What’s changing for employees, employers
Major changes will also begin rolling out this upcoming week to make it easier for laid-off workers to get unemployment pay faster, thanks to Polis’ latest executive order on Friday. The order set aside $1 million to improve and expedite the service.
Unemployed workers won’t have to go through a one-week waiting period before unemployment pay kicks in, with payments beginning within 10 days of a completed filing. They also won’t have to prove that they’re searching for another job.
And to help employers, who typically must pay those unemployed workers out of their unemployment accounts, the money will be a “social charge,” which means it comes from the greater trust fund that all of the state’s 160,000 employers pay into. The state’s unemployment trust fund had about $1.1 billion going into last week.
Allowing the social charge should really help struggling employers who are already seeing a slowdown in revenues. During the last recession, employers were dinged when they laid off workers and saw their unemployment insurance premiums increase.
The social charge exists for cases such as an employee who loses a job due to a threat of domestic violence. The social charge means “it doesn’t count against your account,” Haavind said.
The labor agency is also ramping up its call-center staff. Last week, it posted a job announcement to expand its customer service staff by 300 people. It received 300 applications in a few days and half of them will begin training this week to respond to customer questions since applicants can file online at coloradoui.gov or on the phone, at 303-318-9000 or 1-800-388-5515. Call center hours are posted HERE. The web-based service should allow for workers to answer questions from home.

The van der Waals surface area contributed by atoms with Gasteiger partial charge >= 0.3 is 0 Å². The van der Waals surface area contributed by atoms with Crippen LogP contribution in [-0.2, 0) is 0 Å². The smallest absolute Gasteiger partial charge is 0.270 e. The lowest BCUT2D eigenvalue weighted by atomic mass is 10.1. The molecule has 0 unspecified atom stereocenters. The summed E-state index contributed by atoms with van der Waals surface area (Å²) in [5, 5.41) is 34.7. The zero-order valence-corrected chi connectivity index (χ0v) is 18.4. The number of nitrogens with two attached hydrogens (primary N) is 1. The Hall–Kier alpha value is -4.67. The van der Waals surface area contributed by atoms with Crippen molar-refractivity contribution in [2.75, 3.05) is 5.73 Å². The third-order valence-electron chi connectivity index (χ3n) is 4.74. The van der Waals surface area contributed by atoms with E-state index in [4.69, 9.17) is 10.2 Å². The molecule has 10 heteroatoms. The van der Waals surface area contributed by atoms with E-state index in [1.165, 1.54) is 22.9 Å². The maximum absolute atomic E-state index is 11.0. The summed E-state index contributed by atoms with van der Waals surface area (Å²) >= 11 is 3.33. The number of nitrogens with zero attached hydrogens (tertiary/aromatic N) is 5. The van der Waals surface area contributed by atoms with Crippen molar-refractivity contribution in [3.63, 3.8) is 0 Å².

“Every small step is hopefully going to relieve pressure on the system,” Haavind said.
CORRECTION: This story and headline were updated at 7:15 p.m. on March 21, 2020 to reflect 180,000 attempts were filed on the unemployment portal in the last week .
Resources for workers
- Find out HERE about eligibility, read the FAQs, or estimate your payments
- File a claim (Tip: save often)
- File by phone: 303-318-9000 or 1-800-388-5515. Call center hours are posted HERE
- Rejected? Appeal (FAQs on appeals)
- Didn’t get paid? File a wage complaint
- Search for a job: connectingcolorado.com
- Workers in eligible industries (leisure and hospitality; food services; child care; nursing homes and more) can get up to four days of paid sick leave. The FAQs
- The federal Family and Medical Leave Act provides sick-time leave, though not necessarily payment, for eligible workers affected by the coronavirus. Take up to 12 weeks of unpaid time off and be entitled to job reinstatement.
- Opt for the state’s Work-Share program to encourage workers to return. Workers with reduced hours (between 10%-40%) can qualify for a percentage of the lost pay.
- Seasonal workers or union employees who plan to return to their employer are eligible. Called “job attached,” this helps out seasonal workers who often stop working for up to 16 weeks.
The latest from The Sun
- Online learning is harder for some students, so Colorado schools are protecting grades with new policies
- How the closure of two Vail restaurants shows coronavirus’ domino effect on the food-service economy
- Colorado’s efforts to scale up PPE production are being tangled in federal red tape, certification process
- The clock is ticking for citizen ballot measures, but the campaigns are paused due to the coronavirus
- Colorado unveils plan for how doctors will decide who receives life-saving coronavirus treatment — and who doesn’t